immune systemsApril 18, 2012
The first article after “The Talk of the Town” in this week’s New Yorker, which I lazily opened after propping myself up in bed a little early last night, inadvertently chronicles technical facets of my and Clark’s story.
The subhead for “The T-Cell Army” by Jerome Groopman reads “Can the body’s immune response help treat cancer?” and chronicles the phases of a clinical trial of the “adoptive cell transfer” Clark would have received had his cancer not ballooned in such a dangerous spot (in the very place doctors had resewed his intestines together) so quickly.
In the latest of three trials of patients with melanoma who underwent adoptive cell transfer at the National Cancer Institute, nine of twenty-five patients have been in complete remission for more than five years.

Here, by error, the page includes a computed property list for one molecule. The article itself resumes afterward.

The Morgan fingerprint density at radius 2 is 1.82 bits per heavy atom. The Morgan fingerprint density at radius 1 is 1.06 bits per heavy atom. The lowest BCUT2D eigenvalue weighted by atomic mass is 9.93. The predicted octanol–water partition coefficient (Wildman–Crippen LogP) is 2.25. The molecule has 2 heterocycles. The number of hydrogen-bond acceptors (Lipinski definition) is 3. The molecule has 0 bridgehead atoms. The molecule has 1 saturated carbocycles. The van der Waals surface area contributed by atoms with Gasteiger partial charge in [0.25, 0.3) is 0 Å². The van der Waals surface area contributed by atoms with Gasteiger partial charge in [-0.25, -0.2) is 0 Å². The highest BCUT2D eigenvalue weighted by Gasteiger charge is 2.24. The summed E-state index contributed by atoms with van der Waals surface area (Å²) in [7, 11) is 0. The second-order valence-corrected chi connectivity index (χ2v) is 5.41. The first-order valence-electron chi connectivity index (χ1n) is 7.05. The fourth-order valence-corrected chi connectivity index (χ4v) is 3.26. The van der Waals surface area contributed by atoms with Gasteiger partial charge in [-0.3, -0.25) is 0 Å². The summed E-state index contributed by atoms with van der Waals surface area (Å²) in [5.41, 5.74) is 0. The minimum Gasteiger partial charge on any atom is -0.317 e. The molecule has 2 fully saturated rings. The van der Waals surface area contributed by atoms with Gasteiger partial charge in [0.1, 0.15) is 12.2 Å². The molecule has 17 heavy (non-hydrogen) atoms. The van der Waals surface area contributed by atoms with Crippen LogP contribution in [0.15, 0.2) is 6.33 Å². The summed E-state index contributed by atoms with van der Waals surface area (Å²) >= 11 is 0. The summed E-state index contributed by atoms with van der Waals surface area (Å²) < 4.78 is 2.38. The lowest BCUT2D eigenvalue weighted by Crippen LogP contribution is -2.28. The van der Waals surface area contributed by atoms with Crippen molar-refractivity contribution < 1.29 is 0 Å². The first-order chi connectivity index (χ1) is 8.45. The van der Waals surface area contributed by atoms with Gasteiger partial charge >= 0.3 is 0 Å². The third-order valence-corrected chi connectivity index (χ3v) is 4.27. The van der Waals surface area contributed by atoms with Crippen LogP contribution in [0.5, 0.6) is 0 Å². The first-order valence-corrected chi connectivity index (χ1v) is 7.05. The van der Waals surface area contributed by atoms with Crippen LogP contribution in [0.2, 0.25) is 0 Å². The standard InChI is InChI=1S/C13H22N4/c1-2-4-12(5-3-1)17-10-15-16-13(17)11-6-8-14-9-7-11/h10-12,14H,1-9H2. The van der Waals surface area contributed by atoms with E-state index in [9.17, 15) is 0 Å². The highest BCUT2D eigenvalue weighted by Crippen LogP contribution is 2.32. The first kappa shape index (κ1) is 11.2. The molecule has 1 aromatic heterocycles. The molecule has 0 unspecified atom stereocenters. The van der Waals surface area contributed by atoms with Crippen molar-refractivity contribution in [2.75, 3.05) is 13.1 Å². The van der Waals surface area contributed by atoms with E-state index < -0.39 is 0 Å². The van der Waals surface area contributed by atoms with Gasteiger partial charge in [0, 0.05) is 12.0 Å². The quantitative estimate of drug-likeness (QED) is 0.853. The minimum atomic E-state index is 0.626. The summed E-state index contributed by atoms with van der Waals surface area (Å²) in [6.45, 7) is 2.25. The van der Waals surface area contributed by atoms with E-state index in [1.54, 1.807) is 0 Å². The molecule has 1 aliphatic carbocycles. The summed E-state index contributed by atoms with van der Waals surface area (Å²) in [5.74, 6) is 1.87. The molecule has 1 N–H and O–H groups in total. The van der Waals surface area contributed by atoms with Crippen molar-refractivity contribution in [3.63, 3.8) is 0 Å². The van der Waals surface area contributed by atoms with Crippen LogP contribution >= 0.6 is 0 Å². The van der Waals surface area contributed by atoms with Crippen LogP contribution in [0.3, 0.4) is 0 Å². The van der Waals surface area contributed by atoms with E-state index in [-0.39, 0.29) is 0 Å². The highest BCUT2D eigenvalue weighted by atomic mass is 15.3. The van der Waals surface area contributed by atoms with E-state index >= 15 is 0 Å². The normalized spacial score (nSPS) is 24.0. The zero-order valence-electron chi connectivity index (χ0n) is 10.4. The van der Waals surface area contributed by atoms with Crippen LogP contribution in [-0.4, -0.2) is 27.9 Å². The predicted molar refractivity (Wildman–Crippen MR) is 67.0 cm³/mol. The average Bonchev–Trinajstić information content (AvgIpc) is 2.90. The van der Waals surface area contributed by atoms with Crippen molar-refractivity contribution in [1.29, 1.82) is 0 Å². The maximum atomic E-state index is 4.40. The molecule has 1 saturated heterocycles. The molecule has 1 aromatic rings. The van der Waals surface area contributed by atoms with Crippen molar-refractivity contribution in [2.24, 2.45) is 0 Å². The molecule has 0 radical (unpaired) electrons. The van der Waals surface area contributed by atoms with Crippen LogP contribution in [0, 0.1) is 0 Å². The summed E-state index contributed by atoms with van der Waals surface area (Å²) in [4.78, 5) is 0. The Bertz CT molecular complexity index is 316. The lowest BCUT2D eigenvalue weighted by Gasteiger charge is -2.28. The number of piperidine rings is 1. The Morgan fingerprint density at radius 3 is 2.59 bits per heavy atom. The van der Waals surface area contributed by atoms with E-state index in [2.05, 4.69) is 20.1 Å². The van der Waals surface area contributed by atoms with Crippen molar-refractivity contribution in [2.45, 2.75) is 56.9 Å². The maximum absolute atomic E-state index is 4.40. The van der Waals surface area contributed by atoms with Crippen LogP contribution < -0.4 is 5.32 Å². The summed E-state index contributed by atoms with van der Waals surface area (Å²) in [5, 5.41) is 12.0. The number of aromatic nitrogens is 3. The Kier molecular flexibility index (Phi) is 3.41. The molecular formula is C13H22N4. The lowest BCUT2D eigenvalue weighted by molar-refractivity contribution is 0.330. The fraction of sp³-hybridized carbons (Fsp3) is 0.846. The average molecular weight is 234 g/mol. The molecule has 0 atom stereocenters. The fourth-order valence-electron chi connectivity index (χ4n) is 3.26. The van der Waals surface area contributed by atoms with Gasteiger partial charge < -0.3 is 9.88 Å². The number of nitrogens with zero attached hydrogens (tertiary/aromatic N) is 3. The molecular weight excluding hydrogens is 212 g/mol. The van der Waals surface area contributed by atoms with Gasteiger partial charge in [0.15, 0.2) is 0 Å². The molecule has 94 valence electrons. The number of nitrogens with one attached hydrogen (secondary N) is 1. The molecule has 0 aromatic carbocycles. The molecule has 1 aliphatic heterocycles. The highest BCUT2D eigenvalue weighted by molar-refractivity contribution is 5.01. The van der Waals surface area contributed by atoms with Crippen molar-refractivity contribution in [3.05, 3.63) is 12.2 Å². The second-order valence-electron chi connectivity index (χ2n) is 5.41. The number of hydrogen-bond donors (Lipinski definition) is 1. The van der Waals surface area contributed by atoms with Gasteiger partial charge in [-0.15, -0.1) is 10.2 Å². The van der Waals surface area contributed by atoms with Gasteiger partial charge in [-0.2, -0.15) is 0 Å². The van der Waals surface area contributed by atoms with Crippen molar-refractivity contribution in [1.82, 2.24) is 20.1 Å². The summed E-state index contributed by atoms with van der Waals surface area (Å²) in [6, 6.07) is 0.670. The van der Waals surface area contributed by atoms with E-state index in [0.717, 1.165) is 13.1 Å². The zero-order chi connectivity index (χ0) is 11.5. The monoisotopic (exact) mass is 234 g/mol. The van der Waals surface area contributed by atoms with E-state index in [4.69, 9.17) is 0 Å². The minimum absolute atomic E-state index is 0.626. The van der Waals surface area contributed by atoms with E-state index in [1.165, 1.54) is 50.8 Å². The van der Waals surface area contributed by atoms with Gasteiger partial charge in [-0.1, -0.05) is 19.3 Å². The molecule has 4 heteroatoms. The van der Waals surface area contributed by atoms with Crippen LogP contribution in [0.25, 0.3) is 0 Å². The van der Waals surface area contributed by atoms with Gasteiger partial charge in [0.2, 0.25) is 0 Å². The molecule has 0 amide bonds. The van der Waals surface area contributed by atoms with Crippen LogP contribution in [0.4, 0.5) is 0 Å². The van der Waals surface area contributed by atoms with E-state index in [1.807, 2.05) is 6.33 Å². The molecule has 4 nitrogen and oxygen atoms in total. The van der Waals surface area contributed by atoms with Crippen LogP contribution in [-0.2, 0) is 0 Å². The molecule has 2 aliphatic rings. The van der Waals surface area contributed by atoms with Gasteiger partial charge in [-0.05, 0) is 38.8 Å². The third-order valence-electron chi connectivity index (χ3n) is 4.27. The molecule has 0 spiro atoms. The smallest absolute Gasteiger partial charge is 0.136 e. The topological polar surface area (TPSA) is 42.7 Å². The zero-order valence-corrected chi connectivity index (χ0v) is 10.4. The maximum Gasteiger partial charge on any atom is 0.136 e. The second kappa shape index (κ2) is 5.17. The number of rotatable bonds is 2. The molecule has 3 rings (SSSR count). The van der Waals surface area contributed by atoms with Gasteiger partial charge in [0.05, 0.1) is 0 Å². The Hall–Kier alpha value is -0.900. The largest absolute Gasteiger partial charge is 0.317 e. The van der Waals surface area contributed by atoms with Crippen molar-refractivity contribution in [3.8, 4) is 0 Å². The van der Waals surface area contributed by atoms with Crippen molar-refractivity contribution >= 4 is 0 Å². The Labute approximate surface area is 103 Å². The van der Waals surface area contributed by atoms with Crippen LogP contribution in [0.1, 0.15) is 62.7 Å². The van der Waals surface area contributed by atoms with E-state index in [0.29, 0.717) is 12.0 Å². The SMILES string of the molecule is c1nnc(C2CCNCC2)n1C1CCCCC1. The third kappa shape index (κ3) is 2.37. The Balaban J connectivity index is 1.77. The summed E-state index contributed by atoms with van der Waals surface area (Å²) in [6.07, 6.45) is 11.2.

The article features an interview with Dr. Steven Rosenberg, who conceived of the treatment and once stood beside Clark and I as we told our story to the pack of researchers and doctors seated in a semicircle around us.
Later, Groopman writes of a man in remission. It is certainly effective for the piece to single out a man who once expected to live no more than six months and now thrives after receipt of this treatment. This man, like Clark, had melanoma in the lymph nodes of his left groin and lungs, but now he lives. Of course the focus of this advancement is on the victories, the moment when two pieces fit together in this tedious puzzle. Of hope for the future.
My story, though, is still not here, so I continue to write, though I take a moment to push through this feeling of being left behind.